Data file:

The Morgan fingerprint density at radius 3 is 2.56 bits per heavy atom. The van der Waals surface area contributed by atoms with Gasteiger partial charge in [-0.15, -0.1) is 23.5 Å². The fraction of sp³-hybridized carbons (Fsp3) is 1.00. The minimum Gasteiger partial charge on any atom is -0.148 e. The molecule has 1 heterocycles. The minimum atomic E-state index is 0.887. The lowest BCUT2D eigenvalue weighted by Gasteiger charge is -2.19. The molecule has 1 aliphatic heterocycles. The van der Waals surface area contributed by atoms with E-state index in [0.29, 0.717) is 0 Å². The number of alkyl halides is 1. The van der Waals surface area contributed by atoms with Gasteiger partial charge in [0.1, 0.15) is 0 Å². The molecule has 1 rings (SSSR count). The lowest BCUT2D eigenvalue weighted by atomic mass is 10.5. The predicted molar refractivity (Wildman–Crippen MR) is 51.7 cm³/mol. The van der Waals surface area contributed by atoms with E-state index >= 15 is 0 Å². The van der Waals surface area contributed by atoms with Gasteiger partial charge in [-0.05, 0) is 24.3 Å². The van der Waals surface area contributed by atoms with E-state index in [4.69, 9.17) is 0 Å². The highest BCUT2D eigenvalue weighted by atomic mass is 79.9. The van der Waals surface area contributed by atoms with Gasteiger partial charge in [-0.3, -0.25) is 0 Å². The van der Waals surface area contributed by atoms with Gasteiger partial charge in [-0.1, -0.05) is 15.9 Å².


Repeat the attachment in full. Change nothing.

The Morgan fingerprint density at radius 3 is 2.56 bits per heavy atom. The van der Waals surface area contributed by atoms with Gasteiger partial charge in [-0.15, -0.1) is 23.5 Å². The fraction of sp³-hybridized carbons (Fsp3) is 1.00. The minimum Gasteiger partial charge on any atom is -0.148 e. The molecule has 1 heterocycles. The minimum atomic E-state index is 0.887. The lowest BCUT2D eigenvalue weighted by Gasteiger charge is -2.19. The molecule has 1 aliphatic heterocycles. The van der Waals surface area contributed by atoms with E-state index in [0.29, 0.717) is 0 Å². The number of alkyl halides is 1. The van der Waals surface area contributed by atoms with Gasteiger partial charge in [0.1, 0.15) is 0 Å². The molecule has 1 rings (SSSR count). The lowest BCUT2D eigenvalue weighted by atomic mass is 10.5. The predicted molar refractivity (Wildman–Crippen MR) is 51.7 cm³/mol. The van der Waals surface area contributed by atoms with E-state index >= 15 is 0 Å². The van der Waals surface area contributed by atoms with Gasteiger partial charge in [-0.05, 0) is 24.3 Å². The van der Waals surface area contributed by atoms with E-state index in [4.69, 9.17) is 0 Å². The highest BCUT2D eigenvalue weighted by atomic mass is 79.9. The van der Waals surface area contributed by atoms with Gasteiger partial charge in [-0.3, -0.25) is 0 Å². The van der Waals surface area contributed by atoms with Gasteiger partial charge in [-0.1, -0.05) is 15.9 Å².